After I became a more experienced driver, I was sometimes called to push the wagon out of the driveway and hop in it before it started tracking down the steep hill that fronted our home when this happened, so the machine would kick-start. It's necessary to get a car with an automatic transmission going about thirty miles an hour  before it will begin to run on its own. Fortunately we had the convenient downgrade, but it had a couple of tight turns in it, so the task was part chore, part thrill ride. Usually the engine would roar to life before I had to take the last hairpin without an assist from the power steering, but not always. After it started I would drive it down the hill and around the block and leave the wagon rumbling in the driveway so my mother could run her errands.

That was well after my first drive in my dad's car, however. His car when I was first licensed was a decrepit Mercury Comet, dirty white embellished with pitted chrome. We youngsters disrespectfully called it the Vomit. He also at various points owned a purple Mustang that we called the Muskrat, a blue Ford Fairlane that we christened the Blue Turd and a faded yellow Pontiac Bonneville, a full-size car back when that term really meant something, with a 450 cubic inch V-8 and the turning radius of the USS Vinson which we, in a tribute to the then already-fading Age of Aquarius, called the Yellow Submarine.

My father did not go in much for auto maintenance. The changing of fluids in his machines was a practice unknown to him. It probably wouldn't have helped much, anyway. We had a selection of automotive liquids in bottles in the garage; oil, transmission fluid, brake fluid, anti-freeze. Occasionally we were called to add a few drops of fresh oil or anti-freeze to one of his cars. You could liken this to a hospice nurse administering a morphine drip. It didn't make the cars run longer, but it quieted them down.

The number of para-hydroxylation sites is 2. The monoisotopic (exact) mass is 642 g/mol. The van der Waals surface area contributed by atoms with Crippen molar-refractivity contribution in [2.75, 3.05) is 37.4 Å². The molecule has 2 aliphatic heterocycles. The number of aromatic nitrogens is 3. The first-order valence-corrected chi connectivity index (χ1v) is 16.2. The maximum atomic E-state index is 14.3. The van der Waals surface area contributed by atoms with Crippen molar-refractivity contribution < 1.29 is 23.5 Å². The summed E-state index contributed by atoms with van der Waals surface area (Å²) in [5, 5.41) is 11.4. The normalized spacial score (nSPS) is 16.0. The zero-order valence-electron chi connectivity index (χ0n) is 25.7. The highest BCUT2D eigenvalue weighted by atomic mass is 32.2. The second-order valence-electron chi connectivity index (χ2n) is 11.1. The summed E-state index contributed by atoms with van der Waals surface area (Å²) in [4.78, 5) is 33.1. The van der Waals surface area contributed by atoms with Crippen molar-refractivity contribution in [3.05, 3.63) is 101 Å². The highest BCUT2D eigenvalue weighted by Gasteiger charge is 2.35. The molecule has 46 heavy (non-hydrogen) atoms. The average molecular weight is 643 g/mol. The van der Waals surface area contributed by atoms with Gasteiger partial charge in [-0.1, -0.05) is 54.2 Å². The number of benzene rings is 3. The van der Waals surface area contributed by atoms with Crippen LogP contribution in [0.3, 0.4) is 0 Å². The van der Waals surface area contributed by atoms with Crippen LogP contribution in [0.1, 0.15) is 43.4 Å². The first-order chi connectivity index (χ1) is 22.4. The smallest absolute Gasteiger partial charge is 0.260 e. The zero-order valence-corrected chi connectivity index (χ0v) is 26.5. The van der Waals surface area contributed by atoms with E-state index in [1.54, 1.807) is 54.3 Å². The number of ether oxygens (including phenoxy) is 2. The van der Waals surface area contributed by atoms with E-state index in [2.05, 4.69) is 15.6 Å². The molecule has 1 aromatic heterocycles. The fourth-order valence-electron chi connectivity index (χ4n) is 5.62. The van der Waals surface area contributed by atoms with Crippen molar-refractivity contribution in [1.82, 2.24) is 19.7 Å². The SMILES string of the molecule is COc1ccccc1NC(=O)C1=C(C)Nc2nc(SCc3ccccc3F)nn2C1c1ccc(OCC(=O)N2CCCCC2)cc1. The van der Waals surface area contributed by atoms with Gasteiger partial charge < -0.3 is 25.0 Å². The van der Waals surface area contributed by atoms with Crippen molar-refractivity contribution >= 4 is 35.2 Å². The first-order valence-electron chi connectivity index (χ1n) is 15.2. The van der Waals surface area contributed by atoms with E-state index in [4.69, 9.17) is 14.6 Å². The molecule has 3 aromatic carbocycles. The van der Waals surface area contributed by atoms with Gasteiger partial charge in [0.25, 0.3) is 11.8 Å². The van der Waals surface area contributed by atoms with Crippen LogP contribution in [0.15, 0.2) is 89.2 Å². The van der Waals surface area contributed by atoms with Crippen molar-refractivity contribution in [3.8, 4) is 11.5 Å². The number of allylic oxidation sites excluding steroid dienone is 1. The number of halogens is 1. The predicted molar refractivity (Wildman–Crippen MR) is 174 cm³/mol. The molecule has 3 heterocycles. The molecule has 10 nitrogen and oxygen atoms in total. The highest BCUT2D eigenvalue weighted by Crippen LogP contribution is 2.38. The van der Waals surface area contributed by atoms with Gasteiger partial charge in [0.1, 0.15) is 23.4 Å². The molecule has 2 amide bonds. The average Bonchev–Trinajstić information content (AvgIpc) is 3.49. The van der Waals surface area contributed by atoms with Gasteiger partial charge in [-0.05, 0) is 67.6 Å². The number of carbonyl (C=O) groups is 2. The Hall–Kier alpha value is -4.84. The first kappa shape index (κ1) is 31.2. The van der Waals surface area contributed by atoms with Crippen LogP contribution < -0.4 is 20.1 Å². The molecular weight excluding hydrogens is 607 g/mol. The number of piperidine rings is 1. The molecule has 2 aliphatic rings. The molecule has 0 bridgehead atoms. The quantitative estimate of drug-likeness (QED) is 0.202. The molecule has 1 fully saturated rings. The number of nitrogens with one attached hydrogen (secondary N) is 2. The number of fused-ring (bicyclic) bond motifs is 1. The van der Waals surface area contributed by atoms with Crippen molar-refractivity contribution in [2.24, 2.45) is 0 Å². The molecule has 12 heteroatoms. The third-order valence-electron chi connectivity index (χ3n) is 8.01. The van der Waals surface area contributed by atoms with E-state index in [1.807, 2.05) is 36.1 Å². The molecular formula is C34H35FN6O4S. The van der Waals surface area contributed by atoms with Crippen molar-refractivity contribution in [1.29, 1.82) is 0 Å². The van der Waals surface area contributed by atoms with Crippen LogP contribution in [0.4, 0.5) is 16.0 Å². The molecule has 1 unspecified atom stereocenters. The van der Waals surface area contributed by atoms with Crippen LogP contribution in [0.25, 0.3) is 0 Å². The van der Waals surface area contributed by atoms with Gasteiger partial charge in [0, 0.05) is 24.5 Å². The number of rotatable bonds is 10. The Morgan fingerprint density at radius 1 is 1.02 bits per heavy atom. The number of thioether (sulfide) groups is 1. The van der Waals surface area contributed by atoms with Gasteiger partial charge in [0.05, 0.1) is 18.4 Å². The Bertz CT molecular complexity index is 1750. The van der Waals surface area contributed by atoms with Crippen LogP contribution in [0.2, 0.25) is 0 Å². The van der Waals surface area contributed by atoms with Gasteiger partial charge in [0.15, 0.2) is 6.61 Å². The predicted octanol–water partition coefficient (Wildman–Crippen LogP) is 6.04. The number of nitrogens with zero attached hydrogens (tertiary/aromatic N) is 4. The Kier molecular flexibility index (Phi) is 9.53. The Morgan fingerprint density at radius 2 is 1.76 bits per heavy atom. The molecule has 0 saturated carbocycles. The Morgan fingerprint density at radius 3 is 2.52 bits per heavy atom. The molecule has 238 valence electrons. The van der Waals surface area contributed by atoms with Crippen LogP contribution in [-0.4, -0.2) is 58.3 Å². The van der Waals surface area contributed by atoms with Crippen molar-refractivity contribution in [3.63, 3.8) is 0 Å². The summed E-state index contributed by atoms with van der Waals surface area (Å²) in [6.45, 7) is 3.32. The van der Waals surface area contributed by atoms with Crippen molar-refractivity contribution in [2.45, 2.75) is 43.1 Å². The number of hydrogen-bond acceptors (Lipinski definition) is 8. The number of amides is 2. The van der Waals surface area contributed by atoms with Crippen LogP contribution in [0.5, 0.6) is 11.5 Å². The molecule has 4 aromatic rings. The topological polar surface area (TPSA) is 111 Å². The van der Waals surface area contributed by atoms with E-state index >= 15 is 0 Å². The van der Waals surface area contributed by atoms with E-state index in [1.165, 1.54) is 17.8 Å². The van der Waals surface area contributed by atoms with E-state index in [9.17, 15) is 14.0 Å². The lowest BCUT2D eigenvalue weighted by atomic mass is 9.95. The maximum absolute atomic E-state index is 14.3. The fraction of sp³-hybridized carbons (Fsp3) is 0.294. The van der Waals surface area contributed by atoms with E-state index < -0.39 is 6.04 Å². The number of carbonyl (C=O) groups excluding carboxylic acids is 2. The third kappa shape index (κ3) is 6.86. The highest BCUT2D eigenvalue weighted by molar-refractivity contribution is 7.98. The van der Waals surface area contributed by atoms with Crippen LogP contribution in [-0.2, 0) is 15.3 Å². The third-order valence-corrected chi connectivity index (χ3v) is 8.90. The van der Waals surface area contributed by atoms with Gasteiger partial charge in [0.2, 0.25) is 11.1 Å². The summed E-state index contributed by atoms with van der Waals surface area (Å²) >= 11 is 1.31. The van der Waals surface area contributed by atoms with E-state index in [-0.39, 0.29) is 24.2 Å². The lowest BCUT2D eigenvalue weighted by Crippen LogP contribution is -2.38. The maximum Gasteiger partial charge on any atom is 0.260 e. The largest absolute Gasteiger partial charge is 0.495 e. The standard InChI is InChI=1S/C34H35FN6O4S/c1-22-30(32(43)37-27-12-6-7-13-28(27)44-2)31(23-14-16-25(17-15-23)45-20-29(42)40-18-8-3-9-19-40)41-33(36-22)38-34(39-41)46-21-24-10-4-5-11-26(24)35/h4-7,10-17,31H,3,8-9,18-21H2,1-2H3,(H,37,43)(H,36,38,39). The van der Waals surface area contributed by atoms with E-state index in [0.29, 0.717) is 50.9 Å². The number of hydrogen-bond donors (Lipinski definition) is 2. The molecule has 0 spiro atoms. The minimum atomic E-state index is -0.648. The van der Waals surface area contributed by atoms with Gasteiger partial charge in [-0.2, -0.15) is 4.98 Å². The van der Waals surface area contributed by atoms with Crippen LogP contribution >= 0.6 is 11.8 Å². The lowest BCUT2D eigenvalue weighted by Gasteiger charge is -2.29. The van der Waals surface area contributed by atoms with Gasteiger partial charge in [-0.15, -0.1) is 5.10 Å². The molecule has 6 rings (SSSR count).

I had found the Delaware girlfriend because she spent some weekends at her half-sister's house down the road. Her half-sister was much older and married to a teacher at the local technical school, a big man with big hands. I remembered the hands distinctly, because he had once jacked me up with them and accused me of throwing rocks at his house, a charge of which I was entirely innocent. Although by the time I started dating his teenage sister-in-law he had assured me that all was forgiven, the chance to make out with the object of my desire somewhere other than his rec room was one I took with alacrity. I hopped behind the wheel for Newark.